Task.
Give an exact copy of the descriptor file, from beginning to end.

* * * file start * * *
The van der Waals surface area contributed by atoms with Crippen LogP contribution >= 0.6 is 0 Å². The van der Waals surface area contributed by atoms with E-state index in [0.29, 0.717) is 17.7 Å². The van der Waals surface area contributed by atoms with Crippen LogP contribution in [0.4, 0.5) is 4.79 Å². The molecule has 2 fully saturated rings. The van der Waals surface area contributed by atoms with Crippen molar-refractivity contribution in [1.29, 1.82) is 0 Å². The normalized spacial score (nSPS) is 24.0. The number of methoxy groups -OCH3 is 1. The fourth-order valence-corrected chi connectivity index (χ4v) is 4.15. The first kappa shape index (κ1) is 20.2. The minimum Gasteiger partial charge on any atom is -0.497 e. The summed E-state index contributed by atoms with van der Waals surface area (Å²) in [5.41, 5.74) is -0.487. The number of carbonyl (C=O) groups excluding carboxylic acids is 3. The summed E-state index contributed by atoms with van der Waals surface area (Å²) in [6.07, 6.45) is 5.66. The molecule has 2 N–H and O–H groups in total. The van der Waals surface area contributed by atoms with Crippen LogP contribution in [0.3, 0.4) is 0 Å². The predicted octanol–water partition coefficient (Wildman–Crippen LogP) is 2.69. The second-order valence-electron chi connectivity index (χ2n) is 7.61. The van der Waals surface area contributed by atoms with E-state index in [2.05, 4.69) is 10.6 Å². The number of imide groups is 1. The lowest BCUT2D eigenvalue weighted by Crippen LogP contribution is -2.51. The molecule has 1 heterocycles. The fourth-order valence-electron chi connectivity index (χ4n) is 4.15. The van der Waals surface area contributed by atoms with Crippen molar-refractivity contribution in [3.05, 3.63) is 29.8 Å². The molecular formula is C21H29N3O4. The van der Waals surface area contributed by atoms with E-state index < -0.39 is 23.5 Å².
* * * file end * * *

The van der Waals surface area contributed by atoms with Crippen LogP contribution >= 0.6 is 0 Å². The van der Waals surface area contributed by atoms with E-state index in [0.29, 0.717) is 17.7 Å². The van der Waals surface area contributed by atoms with Crippen LogP contribution in [0.4, 0.5) is 4.79 Å². The molecule has 2 fully saturated rings. The van der Waals surface area contributed by atoms with Crippen molar-refractivity contribution in [1.29, 1.82) is 0 Å². The normalized spacial score (nSPS) is 24.0. The number of methoxy groups -OCH3 is 1. The fourth-order valence-corrected chi connectivity index (χ4v) is 4.15. The first kappa shape index (κ1) is 20.2. The minimum Gasteiger partial charge on any atom is -0.497 e. The summed E-state index contributed by atoms with van der Waals surface area (Å²) in [5.41, 5.74) is -0.487. The number of carbonyl (C=O) groups excluding carboxylic acids is 3. The summed E-state index contributed by atoms with van der Waals surface area (Å²) in [6.07, 6.45) is 5.66. The molecule has 2 N–H and O–H groups in total. The van der Waals surface area contributed by atoms with Crippen LogP contribution in [0.3, 0.4) is 0 Å². The predicted octanol–water partition coefficient (Wildman–Crippen LogP) is 2.69. The second-order valence-electron chi connectivity index (χ2n) is 7.61. The van der Waals surface area contributed by atoms with E-state index in [2.05, 4.69) is 10.6 Å². The number of imide groups is 1. The lowest BCUT2D eigenvalue weighted by Crippen LogP contribution is -2.51. The molecule has 1 heterocycles. The fourth-order valence-electron chi connectivity index (χ4n) is 4.15. The van der Waals surface area contributed by atoms with Crippen molar-refractivity contribution in [3.05, 3.63) is 29.8 Å². The molecular formula is C21H29N3O4. The van der Waals surface area contributed by atoms with E-state index < -0.39 is 23.5 Å².